Even to mention the 1930s is to evoke the period when human civilization entered its darkest, bloodiest chapter. No case needs to be argued; just to name the decade is enough. It is a byword for mass poverty, violent extremism and the gathering storm of world war. “The 1930’s” is not so much a label for a period of time than it is rhetorical shorthand — a two-word warning from history.
Witness the impact of an otherwise boilerplate broadcast by the Prince of Wales last December that made headlines: “Prince Charles warns of return to the ‘dark days of the 1930s’ in Thought for the Day message.” Or consider the reflex response to reports that Donald Trump was to maintain his own private security force even once he had reached the White House. The Nobel prize-winning economist Paul Krugman’s tweet was typical: “That 1930s show returns.”
A month after being detain while returning to the U.S., the son of “The Greatest” was detained again before boarding a domestic flight in Washington, D.C.
By Marissa Payne and Des Bieler / The Washington Post
March 10, 2017
“We must step into the ring and fight this thing and keep fighting it until it’s done.” — Khalilah Camacho-Ali, wife of the late Muhammad Ali
A month after Muhammad Ali’s son and his mother, Ali’s second wife Khalilah Camacho-Ali, were detained in a Florida airport allegedly for their “Arabic-sounding names,” he says he was held up again, this time at Reagan National Airport on Friday. He and his mother had come to Washington to lobby to end racial profiling, and he was trying to board a flight back to Fort Lauderdale, Fla.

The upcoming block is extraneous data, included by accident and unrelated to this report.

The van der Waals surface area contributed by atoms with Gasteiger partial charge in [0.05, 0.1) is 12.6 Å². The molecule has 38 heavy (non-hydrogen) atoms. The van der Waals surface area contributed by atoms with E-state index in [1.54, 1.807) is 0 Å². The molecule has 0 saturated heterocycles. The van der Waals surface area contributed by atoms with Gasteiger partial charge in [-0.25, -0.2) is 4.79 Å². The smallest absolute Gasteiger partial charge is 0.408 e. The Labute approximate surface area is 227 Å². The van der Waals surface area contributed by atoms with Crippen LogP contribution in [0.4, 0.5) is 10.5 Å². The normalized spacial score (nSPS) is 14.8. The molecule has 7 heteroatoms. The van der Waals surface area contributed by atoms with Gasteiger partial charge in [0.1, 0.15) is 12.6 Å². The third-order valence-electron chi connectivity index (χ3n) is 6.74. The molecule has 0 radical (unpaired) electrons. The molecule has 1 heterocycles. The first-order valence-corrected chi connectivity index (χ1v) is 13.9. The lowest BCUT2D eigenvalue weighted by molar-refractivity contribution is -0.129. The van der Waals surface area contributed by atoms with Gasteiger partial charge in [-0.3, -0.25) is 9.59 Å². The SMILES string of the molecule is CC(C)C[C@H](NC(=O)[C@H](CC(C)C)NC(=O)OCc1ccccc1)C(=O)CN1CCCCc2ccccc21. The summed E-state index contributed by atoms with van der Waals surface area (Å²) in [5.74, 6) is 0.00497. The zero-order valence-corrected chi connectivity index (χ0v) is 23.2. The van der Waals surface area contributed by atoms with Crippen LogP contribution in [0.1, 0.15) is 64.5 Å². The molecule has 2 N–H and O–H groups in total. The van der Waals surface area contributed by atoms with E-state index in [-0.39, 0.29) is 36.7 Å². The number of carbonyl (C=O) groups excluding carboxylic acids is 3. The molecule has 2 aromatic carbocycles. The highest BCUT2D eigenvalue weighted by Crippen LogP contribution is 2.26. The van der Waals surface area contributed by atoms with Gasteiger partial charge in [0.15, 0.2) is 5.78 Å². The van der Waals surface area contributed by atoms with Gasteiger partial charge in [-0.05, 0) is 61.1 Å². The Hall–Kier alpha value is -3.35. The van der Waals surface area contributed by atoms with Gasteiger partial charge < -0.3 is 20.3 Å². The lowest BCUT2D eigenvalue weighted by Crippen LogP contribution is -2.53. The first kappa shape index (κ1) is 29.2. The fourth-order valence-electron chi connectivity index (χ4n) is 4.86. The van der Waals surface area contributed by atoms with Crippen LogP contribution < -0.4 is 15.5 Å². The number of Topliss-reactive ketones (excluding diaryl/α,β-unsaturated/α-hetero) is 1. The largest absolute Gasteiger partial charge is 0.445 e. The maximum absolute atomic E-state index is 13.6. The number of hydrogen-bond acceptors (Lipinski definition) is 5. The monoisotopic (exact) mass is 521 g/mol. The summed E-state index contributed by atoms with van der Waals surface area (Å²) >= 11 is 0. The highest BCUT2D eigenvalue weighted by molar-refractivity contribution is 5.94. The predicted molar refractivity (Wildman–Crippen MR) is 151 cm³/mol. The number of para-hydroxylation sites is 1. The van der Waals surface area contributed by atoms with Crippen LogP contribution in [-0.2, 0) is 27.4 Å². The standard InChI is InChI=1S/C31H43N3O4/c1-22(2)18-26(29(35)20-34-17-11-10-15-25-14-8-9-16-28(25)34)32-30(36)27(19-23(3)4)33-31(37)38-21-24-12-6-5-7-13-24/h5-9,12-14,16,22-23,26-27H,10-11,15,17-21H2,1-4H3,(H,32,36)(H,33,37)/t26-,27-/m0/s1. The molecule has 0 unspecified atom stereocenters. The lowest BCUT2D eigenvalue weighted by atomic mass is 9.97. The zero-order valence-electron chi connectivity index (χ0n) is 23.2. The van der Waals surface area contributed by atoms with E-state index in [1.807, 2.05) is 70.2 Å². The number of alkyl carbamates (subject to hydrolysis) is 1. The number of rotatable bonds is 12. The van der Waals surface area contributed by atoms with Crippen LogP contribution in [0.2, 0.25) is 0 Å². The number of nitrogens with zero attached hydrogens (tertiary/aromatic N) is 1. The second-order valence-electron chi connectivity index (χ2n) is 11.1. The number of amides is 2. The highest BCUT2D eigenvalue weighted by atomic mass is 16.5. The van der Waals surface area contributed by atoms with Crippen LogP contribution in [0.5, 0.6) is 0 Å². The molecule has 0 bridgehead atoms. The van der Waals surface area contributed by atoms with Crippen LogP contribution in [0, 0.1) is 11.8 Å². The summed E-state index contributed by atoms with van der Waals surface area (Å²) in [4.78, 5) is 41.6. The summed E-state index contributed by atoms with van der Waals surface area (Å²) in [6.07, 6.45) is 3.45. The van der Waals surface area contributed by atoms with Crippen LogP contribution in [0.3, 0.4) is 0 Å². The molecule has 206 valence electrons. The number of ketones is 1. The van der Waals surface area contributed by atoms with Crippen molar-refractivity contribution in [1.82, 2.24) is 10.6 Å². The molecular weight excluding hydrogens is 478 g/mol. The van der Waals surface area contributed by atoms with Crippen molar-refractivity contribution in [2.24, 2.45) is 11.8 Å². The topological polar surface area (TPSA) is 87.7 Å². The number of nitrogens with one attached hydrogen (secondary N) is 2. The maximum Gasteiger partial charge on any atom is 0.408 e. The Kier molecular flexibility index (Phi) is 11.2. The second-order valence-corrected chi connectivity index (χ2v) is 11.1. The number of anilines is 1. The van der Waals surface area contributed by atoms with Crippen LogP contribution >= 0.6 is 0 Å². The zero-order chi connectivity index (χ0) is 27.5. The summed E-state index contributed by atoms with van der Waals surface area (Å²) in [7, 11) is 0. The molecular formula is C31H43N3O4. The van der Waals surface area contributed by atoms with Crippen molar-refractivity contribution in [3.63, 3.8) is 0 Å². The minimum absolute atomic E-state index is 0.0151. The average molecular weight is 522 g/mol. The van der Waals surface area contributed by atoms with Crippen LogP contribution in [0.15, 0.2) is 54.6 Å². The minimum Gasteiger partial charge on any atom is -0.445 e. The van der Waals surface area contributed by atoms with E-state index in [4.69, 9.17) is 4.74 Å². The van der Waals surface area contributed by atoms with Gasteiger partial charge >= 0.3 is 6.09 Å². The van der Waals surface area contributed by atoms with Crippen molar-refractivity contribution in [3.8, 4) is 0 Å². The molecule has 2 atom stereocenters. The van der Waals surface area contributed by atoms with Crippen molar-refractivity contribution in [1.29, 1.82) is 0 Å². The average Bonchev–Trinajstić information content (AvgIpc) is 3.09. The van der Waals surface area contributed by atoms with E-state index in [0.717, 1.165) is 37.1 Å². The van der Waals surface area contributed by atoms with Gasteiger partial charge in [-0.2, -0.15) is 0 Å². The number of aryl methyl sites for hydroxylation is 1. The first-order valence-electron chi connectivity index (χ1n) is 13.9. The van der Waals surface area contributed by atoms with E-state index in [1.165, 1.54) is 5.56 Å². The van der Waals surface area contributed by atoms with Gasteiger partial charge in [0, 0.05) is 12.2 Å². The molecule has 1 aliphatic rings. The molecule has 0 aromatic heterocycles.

A lawyer for Ali, Chris Mancini, said that as the son of the former heavyweight champion was trying to board a Jet Blue flight, he was detained by Department of Homeland Security officials for about 20 to 25 minutes. According to comments Mancini made to the New York Daily News, they rejected his identification and repeatedly asked where he was from, before allowing the 44-year-old to board after he produced his U.S. passport.
“None of this was happening Wednesday,” Mancini said of the Alis’ trip to D.C. in remarks to the Associated Press. “Going to Washington obviously opened up a can of worms at DHS.”
“[Since the election, people] previously marginalized or silenced now feel newly empowered. The majority of us need to push back against that and convey that America is still America . . . there is no place for hate or tolerance of toxic expression.” — Rabbi Daniel Weiner, Temple De Hirsch Sinai
A synagogue in the Capitol Hill neighborhood was vandalized overnight Thursday with anti-Semitic, Holocaust-denying graffiti, said Rabbi Daniel Weiner of Temple De Hirsch Sinai.